Bulgaria used to be an agrarian country. After the beginning of communism in 1944, big city complexes with numerous apartment buildings were built. However the maintenance of the green spaces within and around those complexes was rather relaxed. As a result there were a number of fields where nature grew and flourished. These wild green spaces were a marvellous world where me and my friends spent our childhood days in exploration and play.
So, parallel of working on Green Dream, I started experimenting with ways to map these spaces. It was important for me that the map captured people's intimate connection to them along with their geographic features, so I tried to find a way to map people's connection to the landscape. My first experiment was the project I know a place... made during a Locative Media residence at the Banff New Media Institute in November 2008.
Each participant was given a phone with a special program (The Geo Zexe), which allowed them to take a photo and to record an audio entry. (In theory the program was supposed to package the geo data with people's entries and send them directly to the map. In practice we entered each person's entry manually.)
In 2009 I moved to Montreal and to my surprise and happiness I discovered a wild field right behind the big industrial building where I had a studio space. I would eat my lunches there and go for walks. Then I learned that there were plans to develop the space and citizens were gathering for its protection. I met Emily Rose-Michaud who had created the Roerich Garden, a land art in the shape of the Roerich symbol used in World War II to denote a place of cultural significance and prevent it from being bombed during the airstrikes. The Roerich Garden had helped unify the community, bringing media and political attention to the space.
Again, an important part of my methodology was to ask everyone who participated to spend 10-15 minutes in the space before asking them any specific questions. I did not have access to the application or the cell phones we used for I know a place...and people could not record their voice. There had to be some low tech way to represent people's reflections on the map. I decided to ask each participant to draw or write their reflection on a piece of coloured paper. We took photos of them holding that paper and embedded the photos on a Google Map. You can see all the images in our Gallery Section.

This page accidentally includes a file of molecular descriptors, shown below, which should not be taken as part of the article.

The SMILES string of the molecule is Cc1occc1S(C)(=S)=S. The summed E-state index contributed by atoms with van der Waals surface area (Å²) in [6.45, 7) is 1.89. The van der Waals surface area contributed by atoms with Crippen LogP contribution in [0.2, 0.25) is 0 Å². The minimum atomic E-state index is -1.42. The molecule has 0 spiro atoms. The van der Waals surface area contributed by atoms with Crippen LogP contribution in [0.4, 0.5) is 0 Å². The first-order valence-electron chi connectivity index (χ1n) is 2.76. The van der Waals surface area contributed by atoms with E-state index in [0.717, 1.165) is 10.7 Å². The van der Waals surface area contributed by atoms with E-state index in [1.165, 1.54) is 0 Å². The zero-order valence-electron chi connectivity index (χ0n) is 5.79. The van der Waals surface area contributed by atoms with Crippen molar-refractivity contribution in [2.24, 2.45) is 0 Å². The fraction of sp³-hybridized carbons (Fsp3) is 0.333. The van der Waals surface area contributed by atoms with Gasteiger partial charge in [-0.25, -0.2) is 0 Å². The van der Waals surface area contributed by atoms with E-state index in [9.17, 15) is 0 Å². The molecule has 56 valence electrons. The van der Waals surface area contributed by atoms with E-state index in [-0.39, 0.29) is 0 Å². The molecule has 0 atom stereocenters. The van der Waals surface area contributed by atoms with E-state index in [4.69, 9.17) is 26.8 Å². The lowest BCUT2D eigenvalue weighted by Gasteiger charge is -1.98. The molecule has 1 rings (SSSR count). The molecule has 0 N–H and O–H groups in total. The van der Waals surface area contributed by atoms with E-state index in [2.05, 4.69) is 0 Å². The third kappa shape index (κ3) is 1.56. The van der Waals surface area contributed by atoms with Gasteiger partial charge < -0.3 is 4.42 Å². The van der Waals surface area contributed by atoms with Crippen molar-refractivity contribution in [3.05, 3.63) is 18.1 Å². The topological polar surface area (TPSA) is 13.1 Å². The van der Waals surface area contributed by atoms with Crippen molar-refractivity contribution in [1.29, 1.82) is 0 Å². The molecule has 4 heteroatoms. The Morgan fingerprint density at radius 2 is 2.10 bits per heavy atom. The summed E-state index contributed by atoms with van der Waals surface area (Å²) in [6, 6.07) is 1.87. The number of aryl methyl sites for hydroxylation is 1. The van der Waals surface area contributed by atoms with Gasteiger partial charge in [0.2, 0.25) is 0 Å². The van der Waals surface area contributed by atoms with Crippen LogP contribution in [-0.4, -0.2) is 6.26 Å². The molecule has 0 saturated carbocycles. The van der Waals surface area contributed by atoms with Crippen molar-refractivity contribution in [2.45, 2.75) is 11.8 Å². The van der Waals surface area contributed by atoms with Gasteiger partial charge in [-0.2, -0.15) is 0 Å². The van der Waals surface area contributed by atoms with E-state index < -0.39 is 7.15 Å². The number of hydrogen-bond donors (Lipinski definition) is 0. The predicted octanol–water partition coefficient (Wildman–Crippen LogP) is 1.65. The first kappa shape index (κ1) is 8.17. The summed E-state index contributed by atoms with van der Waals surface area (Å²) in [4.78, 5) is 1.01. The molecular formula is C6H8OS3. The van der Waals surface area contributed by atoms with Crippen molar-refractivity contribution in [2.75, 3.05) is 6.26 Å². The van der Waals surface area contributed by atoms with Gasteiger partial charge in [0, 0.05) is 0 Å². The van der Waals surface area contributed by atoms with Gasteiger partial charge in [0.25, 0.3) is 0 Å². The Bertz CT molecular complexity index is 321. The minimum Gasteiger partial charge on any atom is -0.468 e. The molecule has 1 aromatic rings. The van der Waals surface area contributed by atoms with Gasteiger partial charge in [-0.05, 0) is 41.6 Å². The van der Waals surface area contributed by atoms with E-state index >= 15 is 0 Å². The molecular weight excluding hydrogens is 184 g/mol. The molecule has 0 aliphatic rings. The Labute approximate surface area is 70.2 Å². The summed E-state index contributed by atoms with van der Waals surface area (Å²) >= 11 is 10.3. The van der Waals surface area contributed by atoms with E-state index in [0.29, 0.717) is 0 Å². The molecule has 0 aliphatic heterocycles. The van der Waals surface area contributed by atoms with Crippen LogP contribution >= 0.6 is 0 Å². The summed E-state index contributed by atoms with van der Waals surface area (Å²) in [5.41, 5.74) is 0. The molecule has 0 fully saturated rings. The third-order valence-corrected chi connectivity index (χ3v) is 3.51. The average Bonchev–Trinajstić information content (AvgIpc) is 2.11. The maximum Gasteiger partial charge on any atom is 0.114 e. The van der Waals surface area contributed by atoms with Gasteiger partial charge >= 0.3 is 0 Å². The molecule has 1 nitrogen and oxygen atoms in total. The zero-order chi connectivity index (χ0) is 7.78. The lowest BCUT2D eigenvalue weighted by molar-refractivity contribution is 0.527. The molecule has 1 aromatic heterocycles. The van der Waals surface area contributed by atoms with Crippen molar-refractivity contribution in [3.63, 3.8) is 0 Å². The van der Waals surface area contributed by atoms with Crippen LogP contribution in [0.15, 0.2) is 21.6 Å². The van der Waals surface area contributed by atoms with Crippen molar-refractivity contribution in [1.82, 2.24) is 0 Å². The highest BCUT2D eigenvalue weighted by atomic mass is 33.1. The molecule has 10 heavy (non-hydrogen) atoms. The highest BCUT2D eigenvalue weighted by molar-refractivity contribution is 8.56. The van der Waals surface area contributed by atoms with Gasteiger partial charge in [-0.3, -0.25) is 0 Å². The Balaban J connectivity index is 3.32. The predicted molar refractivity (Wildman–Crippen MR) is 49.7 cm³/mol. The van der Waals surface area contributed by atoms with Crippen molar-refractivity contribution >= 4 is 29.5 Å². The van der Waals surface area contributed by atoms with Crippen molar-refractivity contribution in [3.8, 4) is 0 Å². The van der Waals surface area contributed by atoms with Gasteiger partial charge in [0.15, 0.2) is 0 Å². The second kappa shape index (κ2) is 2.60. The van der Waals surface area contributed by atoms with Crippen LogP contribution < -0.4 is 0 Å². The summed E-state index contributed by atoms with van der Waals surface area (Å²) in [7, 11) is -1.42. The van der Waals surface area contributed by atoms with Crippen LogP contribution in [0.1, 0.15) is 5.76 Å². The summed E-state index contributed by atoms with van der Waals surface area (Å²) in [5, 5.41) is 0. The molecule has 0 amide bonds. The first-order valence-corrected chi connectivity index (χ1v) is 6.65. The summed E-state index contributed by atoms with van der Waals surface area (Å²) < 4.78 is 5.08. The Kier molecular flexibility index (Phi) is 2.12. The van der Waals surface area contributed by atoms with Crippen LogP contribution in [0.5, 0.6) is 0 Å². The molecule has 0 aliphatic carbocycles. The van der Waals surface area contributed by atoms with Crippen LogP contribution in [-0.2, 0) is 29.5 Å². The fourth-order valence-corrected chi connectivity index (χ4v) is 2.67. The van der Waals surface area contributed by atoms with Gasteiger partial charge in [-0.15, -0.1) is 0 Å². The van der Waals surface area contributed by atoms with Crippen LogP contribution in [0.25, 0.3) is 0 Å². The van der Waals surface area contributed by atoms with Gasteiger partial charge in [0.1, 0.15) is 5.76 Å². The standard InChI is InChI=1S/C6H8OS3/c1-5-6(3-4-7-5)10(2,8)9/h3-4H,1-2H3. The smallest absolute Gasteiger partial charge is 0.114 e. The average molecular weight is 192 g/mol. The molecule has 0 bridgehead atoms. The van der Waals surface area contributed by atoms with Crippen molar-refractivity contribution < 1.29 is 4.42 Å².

In 2014 as the film was soon going to come to fruition, I renew my desire to map wild green spaces in the whole city of Montreal. It was clear that this had to be a team initiative and I brought together artists/geeks with expertise in different areas. Maya Richman, Igor Rončević, Marilene Gaudet, Dominique Ferraton and I developed the project Wild City Mapping.
We kept the personal reflection, from my earlier experiments, as a way to map a space . However this time we simplified the entries even more to accommodate a larger quantity of participants and the limitations of Mapbox, the open source platform we were using. To map Montreal we asked people to send us a photo and the coordinates of a wild green space with their reflection/description of the space. The radically different element that we added to this map was time.
This is my trajectory of artistic and personal explorations with these ever rich spaces in our cities. My next wish, mapping Sofia, Bulgaria.
Happy Earth Day!